Colombian President Juan Manuel Santos said that the signing of a peace agreement between Colombia’s government and the Revolutionary Armed Forces of Colombia could be delayed.
The signing of a peace agreement between Colombia’s government and the Revolutionary Armed Forces of Colombia (FARC) could be delayed, Colombian President Juan Manuel Santos said.
“After all this effort, all this time, if we haven’t reached a good deal by the 23rd, I’ll propose to the other side to create another deadline,” Santos said on Wednesday as quoted by Channel News Asia, adding “I will not sign a bad deal to meet a deadline.”
The FARC rebel group was established in 1964 as the military wing of Colombia’s Communist Party. Since then, military confrontation between FARC and the Colombian government has been ongoing, with over 200,000 people having been killed as a result.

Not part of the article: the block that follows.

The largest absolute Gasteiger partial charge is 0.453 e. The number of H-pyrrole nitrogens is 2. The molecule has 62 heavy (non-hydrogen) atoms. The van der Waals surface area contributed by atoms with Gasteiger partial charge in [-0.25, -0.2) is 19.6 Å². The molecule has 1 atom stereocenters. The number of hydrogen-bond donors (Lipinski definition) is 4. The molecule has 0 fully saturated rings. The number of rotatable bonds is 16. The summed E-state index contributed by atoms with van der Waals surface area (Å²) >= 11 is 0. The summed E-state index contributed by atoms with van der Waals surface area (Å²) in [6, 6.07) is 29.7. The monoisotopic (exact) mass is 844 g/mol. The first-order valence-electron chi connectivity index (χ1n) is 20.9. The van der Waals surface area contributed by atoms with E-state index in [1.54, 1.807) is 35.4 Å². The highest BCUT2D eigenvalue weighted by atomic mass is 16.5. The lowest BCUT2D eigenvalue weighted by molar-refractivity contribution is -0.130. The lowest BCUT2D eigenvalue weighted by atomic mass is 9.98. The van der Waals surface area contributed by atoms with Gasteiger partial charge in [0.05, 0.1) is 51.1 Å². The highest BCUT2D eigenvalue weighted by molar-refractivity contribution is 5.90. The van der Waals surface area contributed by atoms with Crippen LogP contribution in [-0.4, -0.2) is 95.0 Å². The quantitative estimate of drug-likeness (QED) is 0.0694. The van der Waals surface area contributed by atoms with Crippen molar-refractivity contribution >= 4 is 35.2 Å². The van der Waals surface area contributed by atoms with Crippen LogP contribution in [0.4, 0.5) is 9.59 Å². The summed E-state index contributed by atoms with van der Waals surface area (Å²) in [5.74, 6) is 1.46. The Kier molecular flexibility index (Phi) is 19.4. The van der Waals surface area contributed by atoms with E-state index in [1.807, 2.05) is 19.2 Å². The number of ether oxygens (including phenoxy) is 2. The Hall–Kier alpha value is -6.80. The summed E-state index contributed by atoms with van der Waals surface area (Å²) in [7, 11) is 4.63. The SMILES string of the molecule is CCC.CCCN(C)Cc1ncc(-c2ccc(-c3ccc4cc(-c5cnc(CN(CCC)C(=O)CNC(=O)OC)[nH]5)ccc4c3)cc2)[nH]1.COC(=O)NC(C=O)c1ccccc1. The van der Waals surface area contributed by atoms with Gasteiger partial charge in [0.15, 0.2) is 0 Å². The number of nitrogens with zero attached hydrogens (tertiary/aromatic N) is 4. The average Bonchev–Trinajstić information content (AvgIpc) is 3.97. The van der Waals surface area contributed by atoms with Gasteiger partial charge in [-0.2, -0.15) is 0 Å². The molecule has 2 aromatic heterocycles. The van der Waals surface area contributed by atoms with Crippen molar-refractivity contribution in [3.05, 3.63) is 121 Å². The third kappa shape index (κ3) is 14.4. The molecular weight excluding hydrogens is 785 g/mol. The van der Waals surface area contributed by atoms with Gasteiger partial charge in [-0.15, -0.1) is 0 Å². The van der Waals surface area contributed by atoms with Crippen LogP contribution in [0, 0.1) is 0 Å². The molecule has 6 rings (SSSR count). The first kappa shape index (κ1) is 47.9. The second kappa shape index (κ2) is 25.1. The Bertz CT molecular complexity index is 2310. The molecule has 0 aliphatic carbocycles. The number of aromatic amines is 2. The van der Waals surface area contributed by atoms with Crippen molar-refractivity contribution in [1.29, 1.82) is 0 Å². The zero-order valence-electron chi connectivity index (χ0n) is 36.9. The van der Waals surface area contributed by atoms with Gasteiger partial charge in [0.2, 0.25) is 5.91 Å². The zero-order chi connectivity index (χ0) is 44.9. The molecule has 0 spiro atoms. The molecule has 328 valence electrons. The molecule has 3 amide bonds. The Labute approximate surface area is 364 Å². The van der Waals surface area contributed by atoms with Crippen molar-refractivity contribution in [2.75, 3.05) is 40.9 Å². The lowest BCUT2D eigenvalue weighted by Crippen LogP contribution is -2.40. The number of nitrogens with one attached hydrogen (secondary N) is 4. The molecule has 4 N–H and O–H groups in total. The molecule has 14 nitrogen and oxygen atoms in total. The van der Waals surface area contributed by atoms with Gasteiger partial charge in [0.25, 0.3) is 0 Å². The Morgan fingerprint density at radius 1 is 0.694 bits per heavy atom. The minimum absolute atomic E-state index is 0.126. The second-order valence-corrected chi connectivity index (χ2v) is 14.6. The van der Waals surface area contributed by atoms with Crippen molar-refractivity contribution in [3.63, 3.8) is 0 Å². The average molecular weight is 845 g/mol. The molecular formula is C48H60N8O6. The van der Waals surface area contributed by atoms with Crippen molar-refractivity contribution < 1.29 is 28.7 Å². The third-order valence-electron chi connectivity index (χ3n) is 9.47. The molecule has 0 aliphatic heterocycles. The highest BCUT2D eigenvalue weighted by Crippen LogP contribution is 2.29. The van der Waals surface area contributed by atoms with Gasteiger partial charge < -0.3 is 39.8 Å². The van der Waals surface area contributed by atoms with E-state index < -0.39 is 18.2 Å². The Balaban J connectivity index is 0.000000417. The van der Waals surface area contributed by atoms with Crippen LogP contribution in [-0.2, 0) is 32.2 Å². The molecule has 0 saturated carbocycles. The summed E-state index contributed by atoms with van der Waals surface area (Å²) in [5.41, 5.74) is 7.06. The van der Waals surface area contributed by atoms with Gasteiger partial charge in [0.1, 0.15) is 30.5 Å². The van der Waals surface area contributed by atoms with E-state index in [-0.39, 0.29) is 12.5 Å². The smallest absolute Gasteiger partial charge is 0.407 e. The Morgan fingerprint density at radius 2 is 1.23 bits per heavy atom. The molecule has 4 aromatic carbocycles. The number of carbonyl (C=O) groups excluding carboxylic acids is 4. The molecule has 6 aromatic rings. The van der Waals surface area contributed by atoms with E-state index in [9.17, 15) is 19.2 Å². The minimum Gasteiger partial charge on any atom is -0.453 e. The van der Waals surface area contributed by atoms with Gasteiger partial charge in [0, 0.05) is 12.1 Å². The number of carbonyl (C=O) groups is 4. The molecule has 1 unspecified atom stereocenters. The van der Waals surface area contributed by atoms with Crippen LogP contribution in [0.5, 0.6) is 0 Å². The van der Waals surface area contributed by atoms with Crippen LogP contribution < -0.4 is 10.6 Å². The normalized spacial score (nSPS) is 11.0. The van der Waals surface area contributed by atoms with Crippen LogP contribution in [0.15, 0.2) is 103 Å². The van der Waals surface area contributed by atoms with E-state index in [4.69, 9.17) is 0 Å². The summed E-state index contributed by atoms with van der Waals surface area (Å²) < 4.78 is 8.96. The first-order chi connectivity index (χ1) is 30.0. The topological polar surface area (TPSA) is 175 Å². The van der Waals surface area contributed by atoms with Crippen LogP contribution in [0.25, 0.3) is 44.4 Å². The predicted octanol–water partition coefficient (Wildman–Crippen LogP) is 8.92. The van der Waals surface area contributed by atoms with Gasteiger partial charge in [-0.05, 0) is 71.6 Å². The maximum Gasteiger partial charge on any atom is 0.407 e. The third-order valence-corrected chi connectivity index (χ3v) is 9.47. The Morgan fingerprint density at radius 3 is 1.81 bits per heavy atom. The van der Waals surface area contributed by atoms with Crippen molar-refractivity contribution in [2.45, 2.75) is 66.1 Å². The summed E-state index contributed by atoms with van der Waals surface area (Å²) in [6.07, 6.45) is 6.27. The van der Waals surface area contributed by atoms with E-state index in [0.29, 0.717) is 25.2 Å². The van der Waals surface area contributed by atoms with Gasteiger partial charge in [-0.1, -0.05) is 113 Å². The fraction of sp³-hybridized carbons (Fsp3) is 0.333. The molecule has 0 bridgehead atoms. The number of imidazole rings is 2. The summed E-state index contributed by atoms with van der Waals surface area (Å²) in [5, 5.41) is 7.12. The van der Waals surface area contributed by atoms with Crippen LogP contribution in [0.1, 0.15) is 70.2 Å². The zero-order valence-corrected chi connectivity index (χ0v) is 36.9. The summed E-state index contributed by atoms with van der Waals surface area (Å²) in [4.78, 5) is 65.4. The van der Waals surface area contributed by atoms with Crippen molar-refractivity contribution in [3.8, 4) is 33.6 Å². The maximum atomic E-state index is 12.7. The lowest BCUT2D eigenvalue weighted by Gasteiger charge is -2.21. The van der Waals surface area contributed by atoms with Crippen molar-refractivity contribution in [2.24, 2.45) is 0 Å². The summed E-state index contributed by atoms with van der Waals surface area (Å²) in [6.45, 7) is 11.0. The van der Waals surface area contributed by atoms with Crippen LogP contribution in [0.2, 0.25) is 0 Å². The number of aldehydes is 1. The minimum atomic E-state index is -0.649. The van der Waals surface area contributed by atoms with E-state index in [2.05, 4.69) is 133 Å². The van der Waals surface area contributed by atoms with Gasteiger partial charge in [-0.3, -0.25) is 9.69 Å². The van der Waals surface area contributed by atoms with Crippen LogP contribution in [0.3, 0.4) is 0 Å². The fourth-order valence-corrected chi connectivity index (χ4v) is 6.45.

The two sides have been engaged in peace talks since November, 2012, and have reached a number of important agreements including on landmine removal, land reform, transitional justice and an end to illegal drug trafficking.
Last year, Santos and FARC signed a deal in Havana that set the schedule for the rebels’ full demobilization and disarmament. Last month, Colombia’s president issued an ultimatum for FARC to conclude a peace deal by March 23.